Driving a car is a daily necessity for most people, especially if you don’t live in a large city with reliable transportation.
Unfortunately, a vehicle is also one of the most expensive purchases you’re likely to make, forcing many people to take out an auto loan rather than saving up cash to pay upfront. So what do you do if you have bad credit and need a new car?
While some lenders may not approve your application, there are several places you can turn for a loan, even if your credit is struggling.
Here are our top picks of bad credit auto lenders for 2019, along with some tips on how to get the best loan possible.
QUICK OVERVIEW: TOP 3 CAR LOANS FOR BAD CREDIT
Top 3 Bad Credit Car Loans
Auto Credit Express
Auto Credit Express specializes in car loans for applicants with bad credit, no credit, and even those who have a bankruptcy in their past.
They’re also known for approving loans for older vehicles that have high mileage, whereas traditional lenders typically turn down these types of requests.
Another perk is that you can get approved with as little as zero or $500 down payment, so you can get a car loan even if you don’t have lots of cash on hand.
You will, however, need a steady income to get approved, with a monthly pre-tax salary of at least $1,500.
Expect to be asked several questions about your employment situation, like how many hours a week you work, how much overtime you get, and other specifics. But don’t worry, you won’t be bogged down with endless input fields; in fact, the application only takes three minutes to complete online.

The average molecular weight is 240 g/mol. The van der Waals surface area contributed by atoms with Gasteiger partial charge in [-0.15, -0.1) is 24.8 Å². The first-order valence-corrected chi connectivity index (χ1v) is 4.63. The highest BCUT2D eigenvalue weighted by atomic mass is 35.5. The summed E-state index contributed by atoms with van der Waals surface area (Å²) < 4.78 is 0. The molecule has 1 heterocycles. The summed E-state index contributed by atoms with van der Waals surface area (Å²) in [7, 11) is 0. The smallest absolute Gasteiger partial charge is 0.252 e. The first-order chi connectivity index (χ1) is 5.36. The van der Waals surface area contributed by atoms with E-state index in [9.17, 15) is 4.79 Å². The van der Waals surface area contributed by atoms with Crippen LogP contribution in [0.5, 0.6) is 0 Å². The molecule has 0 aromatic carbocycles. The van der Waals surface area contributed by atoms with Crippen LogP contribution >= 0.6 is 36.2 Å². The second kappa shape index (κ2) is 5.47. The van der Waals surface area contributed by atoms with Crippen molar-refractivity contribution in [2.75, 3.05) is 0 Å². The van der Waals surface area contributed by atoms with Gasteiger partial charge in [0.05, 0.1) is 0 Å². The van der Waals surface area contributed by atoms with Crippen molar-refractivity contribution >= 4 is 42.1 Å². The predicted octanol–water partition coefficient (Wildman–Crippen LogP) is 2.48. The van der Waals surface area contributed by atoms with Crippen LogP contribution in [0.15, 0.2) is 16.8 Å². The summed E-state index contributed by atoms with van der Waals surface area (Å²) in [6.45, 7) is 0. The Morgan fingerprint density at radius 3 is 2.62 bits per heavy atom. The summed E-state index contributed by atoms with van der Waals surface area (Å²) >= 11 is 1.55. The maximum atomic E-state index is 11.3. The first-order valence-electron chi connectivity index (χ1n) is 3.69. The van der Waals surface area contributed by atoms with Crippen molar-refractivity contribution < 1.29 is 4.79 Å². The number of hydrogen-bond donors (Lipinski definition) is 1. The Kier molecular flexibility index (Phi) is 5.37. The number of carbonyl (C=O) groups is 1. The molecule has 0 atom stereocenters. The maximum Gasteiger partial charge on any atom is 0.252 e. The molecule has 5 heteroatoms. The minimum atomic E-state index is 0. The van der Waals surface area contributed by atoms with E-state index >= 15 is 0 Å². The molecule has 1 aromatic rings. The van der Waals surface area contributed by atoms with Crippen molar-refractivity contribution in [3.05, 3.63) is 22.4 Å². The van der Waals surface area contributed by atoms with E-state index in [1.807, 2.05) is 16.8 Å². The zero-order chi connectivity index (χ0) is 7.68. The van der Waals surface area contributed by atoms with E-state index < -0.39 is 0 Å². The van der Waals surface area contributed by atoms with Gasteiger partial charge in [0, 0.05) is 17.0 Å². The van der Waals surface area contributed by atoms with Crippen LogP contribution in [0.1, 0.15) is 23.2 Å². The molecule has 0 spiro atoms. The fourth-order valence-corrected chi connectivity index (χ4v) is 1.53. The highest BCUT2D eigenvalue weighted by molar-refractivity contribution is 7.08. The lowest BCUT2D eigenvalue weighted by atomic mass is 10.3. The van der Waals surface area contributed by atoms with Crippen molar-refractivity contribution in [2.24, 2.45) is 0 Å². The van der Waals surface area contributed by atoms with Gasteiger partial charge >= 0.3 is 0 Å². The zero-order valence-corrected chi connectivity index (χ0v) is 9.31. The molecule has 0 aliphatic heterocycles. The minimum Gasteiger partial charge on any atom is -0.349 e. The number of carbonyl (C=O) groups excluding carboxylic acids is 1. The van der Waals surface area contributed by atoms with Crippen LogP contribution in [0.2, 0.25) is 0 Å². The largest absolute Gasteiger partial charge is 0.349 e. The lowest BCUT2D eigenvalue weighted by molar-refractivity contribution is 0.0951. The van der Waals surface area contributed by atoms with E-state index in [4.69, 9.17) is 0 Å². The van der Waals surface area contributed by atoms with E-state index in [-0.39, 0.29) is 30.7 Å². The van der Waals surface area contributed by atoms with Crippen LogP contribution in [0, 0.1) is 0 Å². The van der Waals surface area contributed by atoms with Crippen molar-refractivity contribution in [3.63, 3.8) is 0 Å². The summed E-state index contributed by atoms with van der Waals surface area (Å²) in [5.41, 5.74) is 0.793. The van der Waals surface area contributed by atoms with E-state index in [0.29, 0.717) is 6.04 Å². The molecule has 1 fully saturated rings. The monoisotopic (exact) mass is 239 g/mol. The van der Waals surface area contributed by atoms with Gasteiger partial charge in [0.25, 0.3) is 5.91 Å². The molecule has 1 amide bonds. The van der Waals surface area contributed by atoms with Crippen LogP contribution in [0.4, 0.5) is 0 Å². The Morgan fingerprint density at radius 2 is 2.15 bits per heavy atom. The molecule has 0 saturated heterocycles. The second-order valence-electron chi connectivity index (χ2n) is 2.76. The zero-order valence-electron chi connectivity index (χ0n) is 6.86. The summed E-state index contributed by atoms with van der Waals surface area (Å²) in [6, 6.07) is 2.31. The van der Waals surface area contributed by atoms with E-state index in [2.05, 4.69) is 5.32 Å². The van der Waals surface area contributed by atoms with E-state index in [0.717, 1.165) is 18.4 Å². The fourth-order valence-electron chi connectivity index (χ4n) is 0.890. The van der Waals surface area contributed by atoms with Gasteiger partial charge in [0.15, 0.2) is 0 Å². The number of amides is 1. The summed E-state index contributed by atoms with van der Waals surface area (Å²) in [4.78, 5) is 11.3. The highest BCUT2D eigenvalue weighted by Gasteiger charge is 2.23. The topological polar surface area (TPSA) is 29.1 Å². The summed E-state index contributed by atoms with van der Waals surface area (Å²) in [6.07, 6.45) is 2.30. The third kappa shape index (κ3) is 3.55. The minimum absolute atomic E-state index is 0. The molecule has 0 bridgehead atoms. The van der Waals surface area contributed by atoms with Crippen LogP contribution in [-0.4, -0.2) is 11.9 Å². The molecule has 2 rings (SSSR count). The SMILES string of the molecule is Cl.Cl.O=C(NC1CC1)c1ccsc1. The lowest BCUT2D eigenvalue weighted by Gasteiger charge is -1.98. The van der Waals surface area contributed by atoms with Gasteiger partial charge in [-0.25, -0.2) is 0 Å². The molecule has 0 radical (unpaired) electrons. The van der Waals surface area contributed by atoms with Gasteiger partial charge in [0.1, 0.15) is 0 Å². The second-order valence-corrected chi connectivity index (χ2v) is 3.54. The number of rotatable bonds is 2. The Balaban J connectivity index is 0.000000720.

If you want to purchase and finance a car but your credit is not up to par, then CarsDirect is a great place to shop.
Their auto loan program allows you to fill out a brief application form, then connects you with offers from dealers within 24 hours. You can then shop for both new and used cars through the dealer with a customized financing plan already in place.
CarsDirect caters to borrowers with all types of credit. They work with people with FICO scores below 640 on a regular basis, as well as those with recent bankruptcies. Some lender partners also offer the option to get an auto loan with a co-signer. That allows you to take advantage of better rates and terms on your loan.
car.Loan helps consumers with poor credit and no credit access auto financing opportunities that may otherwise be difficult to find.
The website matches you with dealers who are able to finance you regardless of credit type. Once you’re approved online, you can go car shopping in your area with your pre-approval in hand.
Car.Loan.com partners specifically with a dealer network that concentrates on special finance. These dealerships utilize in-house financing, which can allow them to focus more on an applicant’s income rather than their credit.
Plus, the process helps you know exactly where you should be shopping for a car. It combines the convenience of online financing with an in-person vehicle search. It takes just three minutes to fill out a request form through Car.Loan.com. From there, you’ll typically be receiving a response within 24 hours, meaning you could proactively begin your car hunt within just a day or two.